My Elise just turned 18,000 miles and since this whole Covid-19 pandemic began, I have pulled the clamshell off to repair the lower lip where my dad smacked it against driveways obviously more than once, and since the clam was off, I replaced the original radiator with a new Koyorad unit with aluminum tanks. She's back up and running now and I feel a whole lot better about the car with the fixed front end and new radiator. It's stuff nobody would really notice (well the lower lip damage was pretty obvious) but it makes me feel great knowing it's done.

Anyhoo, I joined some Lotus forums on Facebook but kept getting directed here for technical questions so it was time to sign up. Thanks for all you guys do for the Lotus community. I hope to be able to contribute as I work on and enjoy my Elise! Here are some pics from our trip to enjoy, and thanks for being here.
Welcome to LT! Congrats on your Elise and being that it was kept in the family probably still new and your epic journey! Will bring memories for a lifetime. If it wasn't for LT and the knowledge base I would not have felt as comfortable as I did purchasing one.
 
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Discussion Starter #8
OP,
Congrats on the new car!!!
I take it you're pretty mechanically inclined? How long did it take you for the radiator job?
Thanks,
I had the clamshell off in maybe two hours but I also filmed it and was messing around. I haven't edited the film clips yet to post anywhere. It was my first time removing one but I really think that I could have done it in an hour or less if I concentrated on it. The video is going to be really boring if I ever even post it. Really the job wasn't as bad as I thought. Guess you'd call me mechanically inclined since I've owned 60 cars so far in my life and worked on them all! 🙂

I also managed to get the radiator out without removing the shroud but it required surgery... I may post about that too but people are probably going to cringe and hate what I did, however it was a major time and money saver since I didn't crack the AC lines to remove the shroud or the radiator.

Time overall? I didn't do it in one day but I think that you could if you do it my way and are well prepared. Several hours for sure. I also spent a bunch of time repairing the cracked up clam over a few days which was also my first time fixing fiberglass but I'm happy with how everything turned out.
 

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2005 Lotus Elise, Storm Titanium / red leather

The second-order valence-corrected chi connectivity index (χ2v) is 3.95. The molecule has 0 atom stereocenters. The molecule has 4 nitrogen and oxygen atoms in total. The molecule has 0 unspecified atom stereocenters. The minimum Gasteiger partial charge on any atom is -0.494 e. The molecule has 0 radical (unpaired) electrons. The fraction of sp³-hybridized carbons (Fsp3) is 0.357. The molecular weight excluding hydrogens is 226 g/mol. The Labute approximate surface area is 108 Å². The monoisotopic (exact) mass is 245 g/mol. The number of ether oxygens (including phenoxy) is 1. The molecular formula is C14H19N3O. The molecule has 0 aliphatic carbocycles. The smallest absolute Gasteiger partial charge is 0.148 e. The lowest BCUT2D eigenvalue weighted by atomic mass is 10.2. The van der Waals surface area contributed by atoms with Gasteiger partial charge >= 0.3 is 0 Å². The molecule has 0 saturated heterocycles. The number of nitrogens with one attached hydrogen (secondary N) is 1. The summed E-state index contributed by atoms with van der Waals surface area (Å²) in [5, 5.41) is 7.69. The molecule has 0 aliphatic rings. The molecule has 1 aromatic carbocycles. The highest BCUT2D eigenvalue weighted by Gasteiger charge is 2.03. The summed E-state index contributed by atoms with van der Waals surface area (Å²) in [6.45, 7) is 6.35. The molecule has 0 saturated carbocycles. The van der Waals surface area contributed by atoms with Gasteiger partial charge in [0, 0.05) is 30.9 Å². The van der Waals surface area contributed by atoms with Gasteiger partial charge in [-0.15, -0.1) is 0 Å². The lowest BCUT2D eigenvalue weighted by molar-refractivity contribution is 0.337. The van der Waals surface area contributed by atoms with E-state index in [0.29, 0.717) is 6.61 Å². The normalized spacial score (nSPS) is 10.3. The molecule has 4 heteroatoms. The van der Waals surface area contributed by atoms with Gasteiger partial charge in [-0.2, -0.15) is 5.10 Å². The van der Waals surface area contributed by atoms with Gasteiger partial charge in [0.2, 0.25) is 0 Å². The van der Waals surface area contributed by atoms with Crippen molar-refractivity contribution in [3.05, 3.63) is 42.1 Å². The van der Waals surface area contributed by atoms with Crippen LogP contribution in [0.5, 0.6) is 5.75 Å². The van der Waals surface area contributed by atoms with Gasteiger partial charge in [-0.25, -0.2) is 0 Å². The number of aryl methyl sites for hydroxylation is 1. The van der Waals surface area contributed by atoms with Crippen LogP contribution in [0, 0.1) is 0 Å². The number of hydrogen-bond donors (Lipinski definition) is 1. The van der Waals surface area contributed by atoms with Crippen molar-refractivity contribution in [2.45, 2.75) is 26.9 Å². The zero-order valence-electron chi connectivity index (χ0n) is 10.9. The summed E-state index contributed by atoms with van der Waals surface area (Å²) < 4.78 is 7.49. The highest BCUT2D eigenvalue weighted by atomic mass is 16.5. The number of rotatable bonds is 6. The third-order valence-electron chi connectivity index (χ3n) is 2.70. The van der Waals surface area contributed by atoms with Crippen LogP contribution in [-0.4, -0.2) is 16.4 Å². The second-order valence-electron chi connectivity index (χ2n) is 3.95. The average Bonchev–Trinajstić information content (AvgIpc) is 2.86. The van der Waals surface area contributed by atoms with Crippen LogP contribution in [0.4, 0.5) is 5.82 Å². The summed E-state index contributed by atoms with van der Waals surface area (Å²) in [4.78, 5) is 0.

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I had the clamshell off in maybe two hours but I also filmed it and was messing around. I haven't edited the film clips yet to post anywhere.
Ooh, please post I’m somewhat mechanically inclined, but I’m even better at following instructions. I bought an ‘05 Elise, pick it up tomorrow. Radiator is my winter project.


Sent from my iPad using Tapatalk
 

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I had the clamshell off in maybe two hours but I also filmed it and was messing around. I haven't edited the film clips yet to post anywhere. It was my first time removing one but I really think that I could have done it in an hour or less if I concentrated on it. The video is going to be really boring if I ever even post it. Really the job wasn't as bad as I thought. Guess you'd call me mechanically inclined since I've owned 60 cars so far in my life and worked on them all! 🙂

I also managed to get the radiator out without removing the shroud but it required surgery... I may post about that too but people are probably going to cringe and hate what I did, however it was a major time and money saver since I didn't crack the AC lines to remove the shroud or the radiator.

Time overall? I didn't do it in one day but I think that you could if you do it my way and are well prepared. Several hours for sure. I also spent a bunch of time repairing the cracked up clam over a few days which was also my first time fixing fiberglass but I'm happy with how everything turned out.
For sure you are "mechanically inclined"!! 60 cars and worked on them all, hell yes, definitely.
I debated doing it myself, but in the end, realized my time & space constraints, and especially skill level, and opted to have a shop do it. Knowing me, it'd take me way too long, cuz I tend to work a little bit every day, so the car would be out of commission for weeks. Please post the videos whenever you can, for sure it'll help a lot of people.
Thanks,